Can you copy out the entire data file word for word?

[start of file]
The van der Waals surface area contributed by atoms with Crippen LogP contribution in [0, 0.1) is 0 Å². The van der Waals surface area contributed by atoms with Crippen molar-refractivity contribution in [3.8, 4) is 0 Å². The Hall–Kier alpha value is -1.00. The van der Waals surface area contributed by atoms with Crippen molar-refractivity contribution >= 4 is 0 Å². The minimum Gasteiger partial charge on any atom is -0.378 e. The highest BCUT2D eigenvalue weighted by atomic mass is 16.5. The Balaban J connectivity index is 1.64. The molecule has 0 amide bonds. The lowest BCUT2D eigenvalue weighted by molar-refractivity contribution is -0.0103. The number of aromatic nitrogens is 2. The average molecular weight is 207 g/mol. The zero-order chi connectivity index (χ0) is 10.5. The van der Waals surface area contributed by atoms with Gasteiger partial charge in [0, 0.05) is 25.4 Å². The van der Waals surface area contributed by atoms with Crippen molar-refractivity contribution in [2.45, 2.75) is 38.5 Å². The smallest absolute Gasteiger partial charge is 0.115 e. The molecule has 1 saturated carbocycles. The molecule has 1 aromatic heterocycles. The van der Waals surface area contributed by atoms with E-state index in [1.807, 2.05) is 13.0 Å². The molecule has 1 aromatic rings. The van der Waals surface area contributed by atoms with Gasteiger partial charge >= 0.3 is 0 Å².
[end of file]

The van der Waals surface area contributed by atoms with Crippen LogP contribution in [0, 0.1) is 0 Å². The van der Waals surface area contributed by atoms with Crippen molar-refractivity contribution in [3.8, 4) is 0 Å². The Hall–Kier alpha value is -1.00. The van der Waals surface area contributed by atoms with Crippen molar-refractivity contribution >= 4 is 0 Å². The minimum Gasteiger partial charge on any atom is -0.378 e. The highest BCUT2D eigenvalue weighted by atomic mass is 16.5. The Balaban J connectivity index is 1.64. The molecule has 0 amide bonds. The lowest BCUT2D eigenvalue weighted by molar-refractivity contribution is -0.0103. The number of aromatic nitrogens is 2. The average molecular weight is 207 g/mol. The zero-order chi connectivity index (χ0) is 10.5. The van der Waals surface area contributed by atoms with Gasteiger partial charge in [0, 0.05) is 25.4 Å². The van der Waals surface area contributed by atoms with Crippen molar-refractivity contribution in [2.45, 2.75) is 38.5 Å². The smallest absolute Gasteiger partial charge is 0.115 e. The molecule has 1 saturated carbocycles. The molecule has 1 aromatic heterocycles. The van der Waals surface area contributed by atoms with E-state index in [1.807, 2.05) is 13.0 Å². The molecule has 1 aromatic rings. The van der Waals surface area contributed by atoms with Gasteiger partial charge >= 0.3 is 0 Å².